- Demand for Covid-19 vaccines has dropped, but AstraZeneca has "blockbuster" projects in development that are set to make billions of dollars, according to its Chief Financial Officer, Aradhana Sarin.
- Breast cancer and kidney disease are among the conditions the pharmaceutical company is looking to tackle with its new drugs.
Demand for Covid-19 vaccines has dropped as the pandemic enters its fourth year, but AstraZeneca says it has "blockbuster" projects in development that are set to make billions of dollars.
"We expect to start 30 phase three clinical trials this year, of which we expect to hopefully land more than 10 products that will be blockbuster products, or products that will hopefully achieve more than a billion in revenue," Chief Financial Officer Aradhana Sarin told CNBC's "Squawk Box Europe" Thursday.
"Really it's the revenue growth on the top line but also the reinvestment in the business that continues to fuel innovation and continues to fuel long term growth," she added.
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The British-Swedish pharmaceutical company forecast growth in earnings and revenue for 2023 Thursday, with its underlying businesses helping the company to post $901 million in net profit for the fourth quarter.
AstraZeneca's oncology business grew around 20%, its cardiovascular, renal and metabolism business grew around 19%, respiratory and immunology increased by 3% and its rare diseases business grew around 10%.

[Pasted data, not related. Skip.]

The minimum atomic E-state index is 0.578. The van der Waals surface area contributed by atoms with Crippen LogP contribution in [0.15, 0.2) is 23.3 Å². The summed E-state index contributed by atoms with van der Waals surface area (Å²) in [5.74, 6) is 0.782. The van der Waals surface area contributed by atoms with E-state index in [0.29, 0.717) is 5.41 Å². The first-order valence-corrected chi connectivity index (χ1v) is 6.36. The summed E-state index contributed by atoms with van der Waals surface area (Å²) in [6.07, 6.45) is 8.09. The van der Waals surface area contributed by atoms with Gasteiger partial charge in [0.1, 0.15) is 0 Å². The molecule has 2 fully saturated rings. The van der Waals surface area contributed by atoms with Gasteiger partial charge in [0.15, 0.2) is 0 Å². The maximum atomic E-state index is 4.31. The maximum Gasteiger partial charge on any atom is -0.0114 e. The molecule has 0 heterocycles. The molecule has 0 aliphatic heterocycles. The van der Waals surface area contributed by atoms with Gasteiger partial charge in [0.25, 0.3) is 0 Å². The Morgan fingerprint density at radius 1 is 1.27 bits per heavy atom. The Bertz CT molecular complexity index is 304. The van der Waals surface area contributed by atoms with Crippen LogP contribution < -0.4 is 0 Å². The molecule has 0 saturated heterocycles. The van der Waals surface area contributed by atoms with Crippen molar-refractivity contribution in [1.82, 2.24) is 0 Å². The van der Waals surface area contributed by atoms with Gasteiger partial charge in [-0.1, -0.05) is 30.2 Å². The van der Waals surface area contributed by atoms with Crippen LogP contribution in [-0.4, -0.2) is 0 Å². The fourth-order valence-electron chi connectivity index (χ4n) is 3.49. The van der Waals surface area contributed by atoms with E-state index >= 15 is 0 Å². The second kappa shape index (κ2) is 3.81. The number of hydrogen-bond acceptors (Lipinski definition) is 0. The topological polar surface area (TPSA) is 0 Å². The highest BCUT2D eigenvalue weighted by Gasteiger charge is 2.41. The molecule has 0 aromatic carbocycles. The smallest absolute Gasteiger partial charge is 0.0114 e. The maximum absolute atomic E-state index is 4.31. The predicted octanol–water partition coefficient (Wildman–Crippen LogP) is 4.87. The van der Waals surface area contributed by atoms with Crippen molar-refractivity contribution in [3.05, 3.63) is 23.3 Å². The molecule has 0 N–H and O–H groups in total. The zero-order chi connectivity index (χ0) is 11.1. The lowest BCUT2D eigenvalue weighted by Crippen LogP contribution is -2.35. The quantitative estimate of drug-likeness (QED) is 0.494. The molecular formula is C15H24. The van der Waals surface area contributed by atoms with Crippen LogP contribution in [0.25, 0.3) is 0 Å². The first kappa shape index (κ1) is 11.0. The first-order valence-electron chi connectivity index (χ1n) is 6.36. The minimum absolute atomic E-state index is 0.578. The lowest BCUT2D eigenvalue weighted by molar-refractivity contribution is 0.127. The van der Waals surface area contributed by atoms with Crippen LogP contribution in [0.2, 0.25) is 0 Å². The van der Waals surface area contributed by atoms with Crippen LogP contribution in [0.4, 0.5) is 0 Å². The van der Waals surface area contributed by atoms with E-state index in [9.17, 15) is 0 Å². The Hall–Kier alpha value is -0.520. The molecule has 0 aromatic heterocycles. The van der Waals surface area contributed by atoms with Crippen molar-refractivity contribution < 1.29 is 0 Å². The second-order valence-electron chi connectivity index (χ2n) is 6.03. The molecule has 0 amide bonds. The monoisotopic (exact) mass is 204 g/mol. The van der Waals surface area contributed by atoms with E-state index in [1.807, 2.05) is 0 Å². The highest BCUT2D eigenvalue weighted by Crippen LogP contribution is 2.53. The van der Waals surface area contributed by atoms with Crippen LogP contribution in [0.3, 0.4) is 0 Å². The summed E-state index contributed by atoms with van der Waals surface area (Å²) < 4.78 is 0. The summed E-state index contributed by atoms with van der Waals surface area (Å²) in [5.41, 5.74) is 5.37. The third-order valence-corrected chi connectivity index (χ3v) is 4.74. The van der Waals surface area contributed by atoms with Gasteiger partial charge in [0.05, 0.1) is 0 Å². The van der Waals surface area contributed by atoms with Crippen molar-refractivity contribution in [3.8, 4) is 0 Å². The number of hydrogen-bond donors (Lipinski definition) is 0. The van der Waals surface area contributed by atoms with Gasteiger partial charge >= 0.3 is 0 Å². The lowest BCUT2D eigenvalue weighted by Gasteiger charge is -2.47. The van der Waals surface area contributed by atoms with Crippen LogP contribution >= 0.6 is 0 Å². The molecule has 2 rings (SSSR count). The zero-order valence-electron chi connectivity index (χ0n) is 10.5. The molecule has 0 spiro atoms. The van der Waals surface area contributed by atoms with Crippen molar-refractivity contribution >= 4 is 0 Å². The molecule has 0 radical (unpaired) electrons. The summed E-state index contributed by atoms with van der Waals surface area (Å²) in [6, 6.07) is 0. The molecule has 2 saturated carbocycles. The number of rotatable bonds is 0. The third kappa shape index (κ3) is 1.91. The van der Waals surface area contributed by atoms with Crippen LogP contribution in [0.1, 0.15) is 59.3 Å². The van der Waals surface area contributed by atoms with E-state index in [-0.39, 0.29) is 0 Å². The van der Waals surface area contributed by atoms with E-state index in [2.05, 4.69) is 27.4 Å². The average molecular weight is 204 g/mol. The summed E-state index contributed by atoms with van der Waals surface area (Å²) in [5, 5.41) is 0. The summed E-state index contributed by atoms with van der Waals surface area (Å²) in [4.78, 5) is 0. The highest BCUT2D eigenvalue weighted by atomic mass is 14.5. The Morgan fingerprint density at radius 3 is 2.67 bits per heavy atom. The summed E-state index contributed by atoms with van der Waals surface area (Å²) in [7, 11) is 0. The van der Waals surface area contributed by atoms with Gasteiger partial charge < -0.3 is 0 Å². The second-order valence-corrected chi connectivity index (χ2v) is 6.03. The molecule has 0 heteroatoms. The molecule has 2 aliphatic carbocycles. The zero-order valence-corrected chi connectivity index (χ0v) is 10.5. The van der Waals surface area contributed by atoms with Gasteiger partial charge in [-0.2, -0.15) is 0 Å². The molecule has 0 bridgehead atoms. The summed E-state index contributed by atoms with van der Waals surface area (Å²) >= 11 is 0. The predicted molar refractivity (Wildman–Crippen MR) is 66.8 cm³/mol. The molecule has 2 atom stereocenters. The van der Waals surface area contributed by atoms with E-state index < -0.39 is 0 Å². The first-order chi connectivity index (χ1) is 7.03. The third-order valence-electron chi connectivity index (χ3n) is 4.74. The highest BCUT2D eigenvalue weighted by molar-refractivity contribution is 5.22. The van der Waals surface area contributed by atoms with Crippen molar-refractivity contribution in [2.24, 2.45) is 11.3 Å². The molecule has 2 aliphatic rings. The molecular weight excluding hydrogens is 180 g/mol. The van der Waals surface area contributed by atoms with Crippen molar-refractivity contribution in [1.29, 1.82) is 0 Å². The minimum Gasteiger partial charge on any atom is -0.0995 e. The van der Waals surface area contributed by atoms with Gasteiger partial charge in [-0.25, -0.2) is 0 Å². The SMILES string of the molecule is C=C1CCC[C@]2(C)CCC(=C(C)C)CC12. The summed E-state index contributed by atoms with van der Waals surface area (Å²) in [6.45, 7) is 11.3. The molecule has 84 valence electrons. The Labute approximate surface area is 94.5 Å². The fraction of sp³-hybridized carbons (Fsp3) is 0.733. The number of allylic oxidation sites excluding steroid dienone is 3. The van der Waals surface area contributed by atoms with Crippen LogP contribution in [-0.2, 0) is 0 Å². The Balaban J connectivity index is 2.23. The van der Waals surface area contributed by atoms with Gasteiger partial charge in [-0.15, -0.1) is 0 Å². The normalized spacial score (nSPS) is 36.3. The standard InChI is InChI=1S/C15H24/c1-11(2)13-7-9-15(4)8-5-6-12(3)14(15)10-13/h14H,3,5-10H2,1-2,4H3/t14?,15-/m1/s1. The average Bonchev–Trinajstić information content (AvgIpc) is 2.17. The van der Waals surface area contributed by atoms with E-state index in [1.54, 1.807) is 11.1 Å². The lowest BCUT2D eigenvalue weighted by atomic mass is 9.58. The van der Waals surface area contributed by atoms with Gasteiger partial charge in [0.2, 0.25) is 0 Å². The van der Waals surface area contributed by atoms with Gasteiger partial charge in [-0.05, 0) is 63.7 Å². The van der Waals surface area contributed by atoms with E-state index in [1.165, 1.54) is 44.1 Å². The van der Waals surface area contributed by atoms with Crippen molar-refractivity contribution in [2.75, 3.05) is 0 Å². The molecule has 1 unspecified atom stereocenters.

"It's really across the board that we see strong growth, and also across all geographies," Sarin told CNBC.
Drugs in the pipeline
AstraZeneca CEO Pascal Soriot shared details of some of the drugs currently undergoing phase three trials in a media conference Thursday.
Camizestrant is an oral drug that "significantly" reduced the risk of progression of, or death caused by, certain types of breast cancer by 42% at a 75mg dose. That's compared to Faslodex, the industry standard selective estrogen receptor degrader (SERD) drug.
AstroZeneca is set to acquire CinCor Pharma, giving it rights to the cardiorenal drug baxdrostat, which will be trialed in its effectiveness in treating resistant hypertension and chronic kidney disease.
The last drug Soriot mentioned as having "promising data" is asfotase alpha, which could improve the standard of care for patients with hypophosphatasia, a rare genetic disease that causes the calcification of bones and teeth.
Soriot said AstraZeneca was "on track to deliver industry-leading revenue growth through 2025 and beyond," with the company on a path to deliver "at least" 15 new medicines before the end of the decade.
Shares of AstraZeneca were up 5% around 10 a.m. London time Thursday morning, before dropping slightly to 4.7% around midday.